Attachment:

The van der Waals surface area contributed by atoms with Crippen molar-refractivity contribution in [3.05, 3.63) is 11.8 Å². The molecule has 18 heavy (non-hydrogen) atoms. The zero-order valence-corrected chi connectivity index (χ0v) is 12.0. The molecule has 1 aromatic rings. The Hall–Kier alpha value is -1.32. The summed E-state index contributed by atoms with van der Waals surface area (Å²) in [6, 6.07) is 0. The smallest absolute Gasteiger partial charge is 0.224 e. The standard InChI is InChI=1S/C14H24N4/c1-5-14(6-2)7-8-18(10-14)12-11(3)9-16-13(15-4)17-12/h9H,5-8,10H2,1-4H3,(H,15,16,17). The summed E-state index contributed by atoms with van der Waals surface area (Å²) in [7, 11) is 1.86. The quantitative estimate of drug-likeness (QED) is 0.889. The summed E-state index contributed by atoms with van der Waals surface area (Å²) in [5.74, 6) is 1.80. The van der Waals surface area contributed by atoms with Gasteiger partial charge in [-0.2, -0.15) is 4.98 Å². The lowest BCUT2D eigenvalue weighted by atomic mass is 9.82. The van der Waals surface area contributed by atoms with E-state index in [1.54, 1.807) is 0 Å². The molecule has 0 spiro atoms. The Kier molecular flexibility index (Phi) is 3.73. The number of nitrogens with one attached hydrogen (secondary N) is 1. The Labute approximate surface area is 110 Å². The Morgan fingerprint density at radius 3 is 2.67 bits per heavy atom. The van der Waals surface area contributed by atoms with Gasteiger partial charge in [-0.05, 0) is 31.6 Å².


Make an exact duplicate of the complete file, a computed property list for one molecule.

The van der Waals surface area contributed by atoms with Crippen molar-refractivity contribution in [3.05, 3.63) is 11.8 Å². The molecule has 18 heavy (non-hydrogen) atoms. The zero-order valence-corrected chi connectivity index (χ0v) is 12.0. The molecule has 1 aromatic rings. The Hall–Kier alpha value is -1.32. The summed E-state index contributed by atoms with van der Waals surface area (Å²) in [6, 6.07) is 0. The smallest absolute Gasteiger partial charge is 0.224 e. The standard InChI is InChI=1S/C14H24N4/c1-5-14(6-2)7-8-18(10-14)12-11(3)9-16-13(15-4)17-12/h9H,5-8,10H2,1-4H3,(H,15,16,17). The summed E-state index contributed by atoms with van der Waals surface area (Å²) in [7, 11) is 1.86. The quantitative estimate of drug-likeness (QED) is 0.889. The summed E-state index contributed by atoms with van der Waals surface area (Å²) in [5.74, 6) is 1.80. The van der Waals surface area contributed by atoms with Gasteiger partial charge in [-0.2, -0.15) is 4.98 Å². The lowest BCUT2D eigenvalue weighted by atomic mass is 9.82. The van der Waals surface area contributed by atoms with E-state index in [1.54, 1.807) is 0 Å². The molecule has 0 spiro atoms. The Kier molecular flexibility index (Phi) is 3.73. The number of nitrogens with one attached hydrogen (secondary N) is 1. The Labute approximate surface area is 110 Å². The Morgan fingerprint density at radius 3 is 2.67 bits per heavy atom. The van der Waals surface area contributed by atoms with Gasteiger partial charge in [-0.05, 0) is 31.6 Å².